I am excited to bring a new featured series to you all today – introducing Book Pairings! If you are anything like me, sometimes you get hooked on a subject while reading your current book and you can’t let it go upon closing the cover. Sometimes you want to know more about the real subject involved, while other times you might just want to pick up another novel about the same thing. Maybe you are even looking for other categories like film or music that might pick up on elements of something you read. Here is where Book Pairings comes in. Each installment of Book Pairings will have a theme that pairs up several books with something else that would compliment them beautifully (most often this will be other books). I’m excited to explore where this will take me!
So where will this inaugural installment take us? I wanted to continue with the Non-Fiction November theme and thought it might be fun to pair up some fiction with non-fiction on a similar subject. Then I thought “How cool would it be to integrate my selections from my Wish List this month?” Yeah, well, some of those titles were on very obscure subjects so I had to flex my mental muscle a little to find pairings (and one of them is something of a cheat).
In an effort to not repeat myself, if you want to know more about the non-fiction books on this list, check out my Wish List post. I will include blurbs for the pairings in the below post.
City of Light, City of Poison by Holly Tucker | Charlatan by Kate Braithwaite
I had to think long and hard about this one before I realized it shouldn’t have been so difficult. City of Light, City of Poison is a non-fiction book set during the reign of Louis XIV and is about Nicolas de la Reynie who was the first police chief of Paris. Much of his time was spent dealing with the dark occult underbelly of the city at the time. Charlatan, a novel released just a couple months ago by Kate Braithwaite exists in the same world and explores the Affair of the Poisons. A great combination! You can read more about Charlatan and the story behind the Affair of the Poisons in Kate Braithwaite’s guest post.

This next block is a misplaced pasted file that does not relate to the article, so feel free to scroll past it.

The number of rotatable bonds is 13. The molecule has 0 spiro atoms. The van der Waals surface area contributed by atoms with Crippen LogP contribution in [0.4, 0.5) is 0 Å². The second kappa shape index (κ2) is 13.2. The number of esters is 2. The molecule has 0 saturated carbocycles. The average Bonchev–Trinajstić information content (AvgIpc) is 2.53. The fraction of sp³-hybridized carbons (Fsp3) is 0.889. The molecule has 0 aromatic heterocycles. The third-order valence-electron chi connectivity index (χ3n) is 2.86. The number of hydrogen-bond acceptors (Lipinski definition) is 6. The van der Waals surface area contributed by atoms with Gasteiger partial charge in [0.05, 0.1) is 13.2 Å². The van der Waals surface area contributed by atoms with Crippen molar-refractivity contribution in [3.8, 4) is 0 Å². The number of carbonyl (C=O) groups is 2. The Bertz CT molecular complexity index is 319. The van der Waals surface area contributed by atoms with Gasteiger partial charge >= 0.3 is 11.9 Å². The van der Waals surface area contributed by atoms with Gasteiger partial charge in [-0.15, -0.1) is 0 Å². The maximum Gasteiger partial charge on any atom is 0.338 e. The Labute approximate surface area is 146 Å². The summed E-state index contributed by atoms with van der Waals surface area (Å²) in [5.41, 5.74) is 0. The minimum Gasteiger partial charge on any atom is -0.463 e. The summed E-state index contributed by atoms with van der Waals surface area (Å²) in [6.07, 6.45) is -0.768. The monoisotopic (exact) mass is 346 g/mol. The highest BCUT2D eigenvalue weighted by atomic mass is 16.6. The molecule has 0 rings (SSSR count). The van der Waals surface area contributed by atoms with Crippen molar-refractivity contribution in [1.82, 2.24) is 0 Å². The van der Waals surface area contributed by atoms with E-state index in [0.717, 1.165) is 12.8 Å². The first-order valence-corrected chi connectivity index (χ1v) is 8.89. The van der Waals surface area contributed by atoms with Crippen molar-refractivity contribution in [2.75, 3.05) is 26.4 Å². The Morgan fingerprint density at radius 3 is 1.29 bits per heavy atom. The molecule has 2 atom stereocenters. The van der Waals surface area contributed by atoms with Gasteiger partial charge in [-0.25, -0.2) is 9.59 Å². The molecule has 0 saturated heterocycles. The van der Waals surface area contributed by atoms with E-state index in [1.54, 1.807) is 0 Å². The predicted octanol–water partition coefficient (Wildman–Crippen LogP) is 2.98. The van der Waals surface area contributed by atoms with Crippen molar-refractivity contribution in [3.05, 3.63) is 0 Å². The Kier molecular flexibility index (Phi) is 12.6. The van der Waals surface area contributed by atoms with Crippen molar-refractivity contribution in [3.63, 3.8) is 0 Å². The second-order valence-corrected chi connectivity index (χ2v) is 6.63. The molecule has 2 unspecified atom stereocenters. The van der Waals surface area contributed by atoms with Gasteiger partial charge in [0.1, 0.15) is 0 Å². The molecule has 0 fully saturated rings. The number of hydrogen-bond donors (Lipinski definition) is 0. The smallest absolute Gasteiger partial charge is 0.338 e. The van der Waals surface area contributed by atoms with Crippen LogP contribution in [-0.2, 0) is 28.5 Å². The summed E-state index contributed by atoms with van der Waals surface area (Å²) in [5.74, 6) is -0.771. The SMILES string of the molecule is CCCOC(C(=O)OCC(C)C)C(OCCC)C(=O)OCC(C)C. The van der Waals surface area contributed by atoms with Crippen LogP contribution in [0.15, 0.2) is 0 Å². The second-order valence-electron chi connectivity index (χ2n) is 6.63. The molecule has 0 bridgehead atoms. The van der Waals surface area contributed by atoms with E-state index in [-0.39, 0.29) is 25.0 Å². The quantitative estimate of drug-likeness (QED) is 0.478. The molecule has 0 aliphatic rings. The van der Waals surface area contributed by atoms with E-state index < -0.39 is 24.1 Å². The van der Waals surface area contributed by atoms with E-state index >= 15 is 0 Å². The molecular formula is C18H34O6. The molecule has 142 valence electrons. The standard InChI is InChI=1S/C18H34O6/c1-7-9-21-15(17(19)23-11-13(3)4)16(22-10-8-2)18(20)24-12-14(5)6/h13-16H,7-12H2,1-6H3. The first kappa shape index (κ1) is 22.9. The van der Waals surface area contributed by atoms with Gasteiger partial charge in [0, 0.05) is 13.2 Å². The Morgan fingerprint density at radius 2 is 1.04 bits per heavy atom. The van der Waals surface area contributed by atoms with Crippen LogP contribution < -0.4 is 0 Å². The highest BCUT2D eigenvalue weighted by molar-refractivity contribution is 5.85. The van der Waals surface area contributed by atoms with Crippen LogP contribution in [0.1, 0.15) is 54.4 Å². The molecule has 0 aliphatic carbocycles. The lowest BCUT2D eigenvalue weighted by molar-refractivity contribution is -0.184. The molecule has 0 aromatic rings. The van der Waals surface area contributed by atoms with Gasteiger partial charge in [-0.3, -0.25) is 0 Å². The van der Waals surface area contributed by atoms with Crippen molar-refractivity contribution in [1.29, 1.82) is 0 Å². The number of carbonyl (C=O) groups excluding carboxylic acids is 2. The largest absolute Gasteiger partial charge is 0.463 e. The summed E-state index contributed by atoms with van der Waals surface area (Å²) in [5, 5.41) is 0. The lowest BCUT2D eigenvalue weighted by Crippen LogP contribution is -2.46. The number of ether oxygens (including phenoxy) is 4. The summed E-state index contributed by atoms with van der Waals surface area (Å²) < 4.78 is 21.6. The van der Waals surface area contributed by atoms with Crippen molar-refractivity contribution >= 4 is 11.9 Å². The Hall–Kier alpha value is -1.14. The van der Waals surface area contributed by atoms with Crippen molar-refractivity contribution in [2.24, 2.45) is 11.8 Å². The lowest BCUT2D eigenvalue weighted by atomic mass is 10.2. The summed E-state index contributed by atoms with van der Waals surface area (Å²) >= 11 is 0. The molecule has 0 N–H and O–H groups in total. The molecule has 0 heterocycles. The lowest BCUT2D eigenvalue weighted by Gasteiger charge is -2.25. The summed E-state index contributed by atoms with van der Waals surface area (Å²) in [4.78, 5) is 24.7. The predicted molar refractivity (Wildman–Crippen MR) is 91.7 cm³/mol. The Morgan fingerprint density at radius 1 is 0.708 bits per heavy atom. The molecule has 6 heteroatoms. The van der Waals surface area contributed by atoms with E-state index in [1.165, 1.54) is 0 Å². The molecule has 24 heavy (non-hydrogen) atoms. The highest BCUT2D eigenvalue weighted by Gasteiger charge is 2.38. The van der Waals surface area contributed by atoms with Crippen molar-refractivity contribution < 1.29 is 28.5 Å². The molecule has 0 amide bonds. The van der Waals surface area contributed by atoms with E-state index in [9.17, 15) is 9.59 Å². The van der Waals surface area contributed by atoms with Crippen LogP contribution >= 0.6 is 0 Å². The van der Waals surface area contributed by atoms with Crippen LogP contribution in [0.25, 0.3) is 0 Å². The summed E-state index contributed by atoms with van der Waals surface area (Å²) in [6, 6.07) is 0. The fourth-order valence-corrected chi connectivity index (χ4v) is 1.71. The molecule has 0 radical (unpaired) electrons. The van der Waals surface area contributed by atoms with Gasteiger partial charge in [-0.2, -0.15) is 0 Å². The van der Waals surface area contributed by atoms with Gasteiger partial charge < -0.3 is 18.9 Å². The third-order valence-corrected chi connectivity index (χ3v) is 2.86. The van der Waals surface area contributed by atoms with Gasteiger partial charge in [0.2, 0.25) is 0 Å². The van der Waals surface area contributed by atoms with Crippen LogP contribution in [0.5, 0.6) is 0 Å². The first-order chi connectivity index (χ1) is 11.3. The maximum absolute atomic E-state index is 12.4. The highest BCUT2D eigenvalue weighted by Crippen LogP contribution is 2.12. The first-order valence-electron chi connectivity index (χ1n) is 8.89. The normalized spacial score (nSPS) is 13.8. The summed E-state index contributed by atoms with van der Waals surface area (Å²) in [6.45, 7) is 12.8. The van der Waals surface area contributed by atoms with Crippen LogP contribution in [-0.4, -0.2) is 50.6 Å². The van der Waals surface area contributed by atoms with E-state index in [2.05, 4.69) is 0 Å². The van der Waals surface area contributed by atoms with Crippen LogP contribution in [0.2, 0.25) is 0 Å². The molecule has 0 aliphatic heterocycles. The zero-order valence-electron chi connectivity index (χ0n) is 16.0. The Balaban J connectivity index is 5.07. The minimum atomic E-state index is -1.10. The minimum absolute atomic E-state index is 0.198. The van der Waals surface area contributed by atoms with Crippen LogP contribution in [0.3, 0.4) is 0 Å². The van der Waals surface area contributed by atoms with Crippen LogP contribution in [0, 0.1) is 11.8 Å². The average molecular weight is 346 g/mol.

1676. In a hovel in the centre of Paris, the fortune-teller La Voisin holds a black mass, summoning the devil to help an unnamed client keep the love of Louis XIV.
Three years later, Athenais, Madame de Montespan, the King's glamorous mistress, is nearly forty. She has borne Louis seven children but now seethes with rage as he falls for eighteen-year old Angelique de Fontanges.
At the same time, police chief La Reynie and his young assistant Bezons have uncovered a network of fortune-tellers and prisoners operating in the city. Athenais does not know it, but she is about to be named as a favoured client of the infamous La Voisin.
"This book kept me reading into the night... luxury and squalor, royal scandal and sorcery... how could it not?" Fay Weldon, author The Life and Loves of a She-devil.
Ice Ghosts by Paul Watson | The Terror by Dan Simmons